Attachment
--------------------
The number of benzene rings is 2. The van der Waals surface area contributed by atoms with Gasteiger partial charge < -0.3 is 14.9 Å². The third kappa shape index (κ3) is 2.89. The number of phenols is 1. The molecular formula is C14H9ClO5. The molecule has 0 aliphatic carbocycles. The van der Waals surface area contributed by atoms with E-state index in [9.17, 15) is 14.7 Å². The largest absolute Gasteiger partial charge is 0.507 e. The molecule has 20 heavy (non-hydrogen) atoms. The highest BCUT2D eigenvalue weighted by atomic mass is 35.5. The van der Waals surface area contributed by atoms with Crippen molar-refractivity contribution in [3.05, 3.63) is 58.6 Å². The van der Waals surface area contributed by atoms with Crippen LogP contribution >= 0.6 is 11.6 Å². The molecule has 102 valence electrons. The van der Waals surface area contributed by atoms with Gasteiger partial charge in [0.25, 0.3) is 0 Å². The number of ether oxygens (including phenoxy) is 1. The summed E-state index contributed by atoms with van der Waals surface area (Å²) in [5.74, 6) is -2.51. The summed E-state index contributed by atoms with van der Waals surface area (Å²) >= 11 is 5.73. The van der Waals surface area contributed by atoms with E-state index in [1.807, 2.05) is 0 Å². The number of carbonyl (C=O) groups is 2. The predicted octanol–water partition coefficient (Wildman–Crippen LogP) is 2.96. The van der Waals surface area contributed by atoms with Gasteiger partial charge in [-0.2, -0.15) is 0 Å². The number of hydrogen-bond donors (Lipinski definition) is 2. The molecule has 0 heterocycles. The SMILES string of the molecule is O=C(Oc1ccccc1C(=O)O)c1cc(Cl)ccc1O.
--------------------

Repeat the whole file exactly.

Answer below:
The number of benzene rings is 2. The van der Waals surface area contributed by atoms with Gasteiger partial charge < -0.3 is 14.9 Å². The third kappa shape index (κ3) is 2.89. The number of phenols is 1. The molecular formula is C14H9ClO5. The molecule has 0 aliphatic carbocycles. The van der Waals surface area contributed by atoms with E-state index in [9.17, 15) is 14.7 Å². The largest absolute Gasteiger partial charge is 0.507 e. The molecule has 20 heavy (non-hydrogen) atoms. The highest BCUT2D eigenvalue weighted by atomic mass is 35.5. The van der Waals surface area contributed by atoms with Crippen molar-refractivity contribution in [3.05, 3.63) is 58.6 Å². The van der Waals surface area contributed by atoms with Crippen LogP contribution >= 0.6 is 11.6 Å². The molecule has 102 valence electrons. The van der Waals surface area contributed by atoms with Gasteiger partial charge in [0.25, 0.3) is 0 Å². The number of ether oxygens (including phenoxy) is 1. The summed E-state index contributed by atoms with van der Waals surface area (Å²) in [5.74, 6) is -2.51. The summed E-state index contributed by atoms with van der Waals surface area (Å²) >= 11 is 5.73. The van der Waals surface area contributed by atoms with E-state index in [1.807, 2.05) is 0 Å². The number of carbonyl (C=O) groups is 2. The predicted octanol–water partition coefficient (Wildman–Crippen LogP) is 2.96. The van der Waals surface area contributed by atoms with Gasteiger partial charge in [-0.2, -0.15) is 0 Å². The number of hydrogen-bond donors (Lipinski definition) is 2. The molecule has 0 heterocycles. The SMILES string of the molecule is O=C(Oc1ccccc1C(=O)O)c1cc(Cl)ccc1O.